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Iranian president's Arab tour seen as sign of thaw in relations

TEHRAN, May 11 (AFP) - Iranian President Mohammad Khatami leaves Thursday for Syria, Saudi Arabia and Qatar on a tour seen as a sign of a thaw in the Islamic Republic's relations with the Arab world.

"President Khatami's visits to Syria, Saudi Arabia and Qatar are expected to have positive results in relations between Iran and Arab nations," the official IRNA news agency said in a commentary.

The visits will be the first by Khatami to countries in the region, and the first by an Iranian head of state to Saudi Arabia and Qatar since the 1979 Islamic Revolution.

The tour comes 18 months after the Iranian "enfant terrible" returned to the Moslem fold as host of a summit of the Organisation of the Islamic Conference (OIC) in December 1997.

The deep mistrust between Shiite Moslem Iran and Sunni Moslem Saudi Arabia has eased since the moderate Khatami was elected in May 1997 and began moving to forge greater links with the outside world.

The aim has been to restore Iran's status as a regional power by changing the rhetoric and policies of the 1980s of "exporting revolution."

Khatami kicks off his tour with a visit to Syria, Iran's most prominent ally in the Middle East.

Islamic Republic Iran and secular Syria share concerns over their common neighbour Iraq, and are united in their opposition to the Israeli-Palestinian peace process.

The Iranian ambassador to Syria, Hossein Sheikholeslam, indicated Saturday that Khatami and Syrian President Hafez al-Assad will discuss the Iraqi opposition, relations between Iran and Egypt and Syria's ties with Turkey.

The support for Lebanese guerrilla groups seeking to oust Israeli troops from southern Lebanon will also be a highly sensitive issue on the agenda.

Iran and Syria are considered the major backers of the Lebanese resistance group Hezbollah. "Syrian-Iranian cooperation is one of the greatest pillars of support for the resistance and has allowed it to continue its armed struggle to achieve its objectives," said Hossein Sheikholeslam.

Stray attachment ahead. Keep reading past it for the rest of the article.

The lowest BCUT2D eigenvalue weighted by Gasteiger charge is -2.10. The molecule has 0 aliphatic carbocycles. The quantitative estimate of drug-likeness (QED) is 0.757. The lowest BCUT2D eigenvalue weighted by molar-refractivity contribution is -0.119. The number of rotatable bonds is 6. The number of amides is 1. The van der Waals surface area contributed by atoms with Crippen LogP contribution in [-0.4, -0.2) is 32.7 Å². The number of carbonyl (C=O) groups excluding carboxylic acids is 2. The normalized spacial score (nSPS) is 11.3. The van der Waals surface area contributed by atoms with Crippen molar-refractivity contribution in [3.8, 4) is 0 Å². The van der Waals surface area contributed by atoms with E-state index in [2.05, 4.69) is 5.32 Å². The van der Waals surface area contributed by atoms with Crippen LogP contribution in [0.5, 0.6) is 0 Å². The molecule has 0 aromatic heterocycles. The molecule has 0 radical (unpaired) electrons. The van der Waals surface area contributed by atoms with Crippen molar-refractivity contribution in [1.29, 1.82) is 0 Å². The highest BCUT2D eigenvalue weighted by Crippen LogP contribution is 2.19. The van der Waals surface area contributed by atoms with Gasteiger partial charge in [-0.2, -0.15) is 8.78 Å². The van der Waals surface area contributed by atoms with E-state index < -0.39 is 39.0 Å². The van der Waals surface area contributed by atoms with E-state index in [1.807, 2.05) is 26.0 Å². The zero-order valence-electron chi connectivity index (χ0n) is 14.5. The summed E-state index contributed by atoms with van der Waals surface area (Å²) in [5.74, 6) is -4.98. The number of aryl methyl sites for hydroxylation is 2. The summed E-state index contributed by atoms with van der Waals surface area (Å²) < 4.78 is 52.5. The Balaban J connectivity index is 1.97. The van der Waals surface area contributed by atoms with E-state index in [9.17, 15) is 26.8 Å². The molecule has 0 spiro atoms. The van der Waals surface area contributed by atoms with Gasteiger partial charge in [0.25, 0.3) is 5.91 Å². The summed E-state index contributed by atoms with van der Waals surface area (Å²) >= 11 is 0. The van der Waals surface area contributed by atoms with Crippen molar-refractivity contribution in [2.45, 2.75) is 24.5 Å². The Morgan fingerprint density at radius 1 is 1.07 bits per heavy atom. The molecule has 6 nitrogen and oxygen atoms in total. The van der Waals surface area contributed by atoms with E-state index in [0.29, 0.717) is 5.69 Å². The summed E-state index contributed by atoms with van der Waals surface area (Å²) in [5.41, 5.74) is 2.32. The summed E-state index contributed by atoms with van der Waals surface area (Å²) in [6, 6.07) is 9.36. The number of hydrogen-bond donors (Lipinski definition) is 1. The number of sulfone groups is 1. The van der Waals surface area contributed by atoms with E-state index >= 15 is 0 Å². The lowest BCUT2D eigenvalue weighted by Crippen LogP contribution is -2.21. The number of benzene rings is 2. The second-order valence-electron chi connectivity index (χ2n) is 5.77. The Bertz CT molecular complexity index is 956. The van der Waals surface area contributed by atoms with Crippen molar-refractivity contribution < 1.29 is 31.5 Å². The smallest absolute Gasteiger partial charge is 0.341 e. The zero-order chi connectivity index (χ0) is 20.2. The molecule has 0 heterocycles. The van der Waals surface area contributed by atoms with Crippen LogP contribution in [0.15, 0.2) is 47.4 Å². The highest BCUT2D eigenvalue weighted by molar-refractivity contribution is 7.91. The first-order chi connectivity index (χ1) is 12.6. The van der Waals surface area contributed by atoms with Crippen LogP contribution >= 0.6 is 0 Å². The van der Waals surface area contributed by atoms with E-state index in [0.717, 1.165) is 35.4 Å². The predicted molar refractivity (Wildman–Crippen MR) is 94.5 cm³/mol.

Khatami is also expected to meet the leaders of Palestinian opposition groups based in the Syrian capital, notably the Popular Front for the Liberation of Palestine headed by George Habash, the ambassador said.

The trip to Riyadh is quasi-historic, Iran having frequently denounced its pro-Western Sunni neighbour in the past as the symbol of "American Islam."

The rapprochement between the two countries peaked last week with a visit by the Saudi defence minister, Prince Sultan ibn Abdel Aziz, to Tehran.

The two countries warmly dicussed pursuing promotion of political and economic relations, but a proposition by Iran for creating a joint defence force was received with reticence by Riyadh.

The increase in oil prices, the main source of income for both Tehran and Riyadh, was another preoccupation for the two OPEC heavyweights.

Qatar has traditionally enjoyed good relations with Iran.

Doha in the past has repeatedly called for a rapprochement between Iran and the United States, an issue which has been raised more and more here since Khatami's election.

Khatami's Arab tour comes just after a summit of Gulf Arab leaders in Jeddah focused on rapprochement between the Gulf monarchies and Iran, despite the reservations of Abu Dhabi which has an islands dispute with Tehran.


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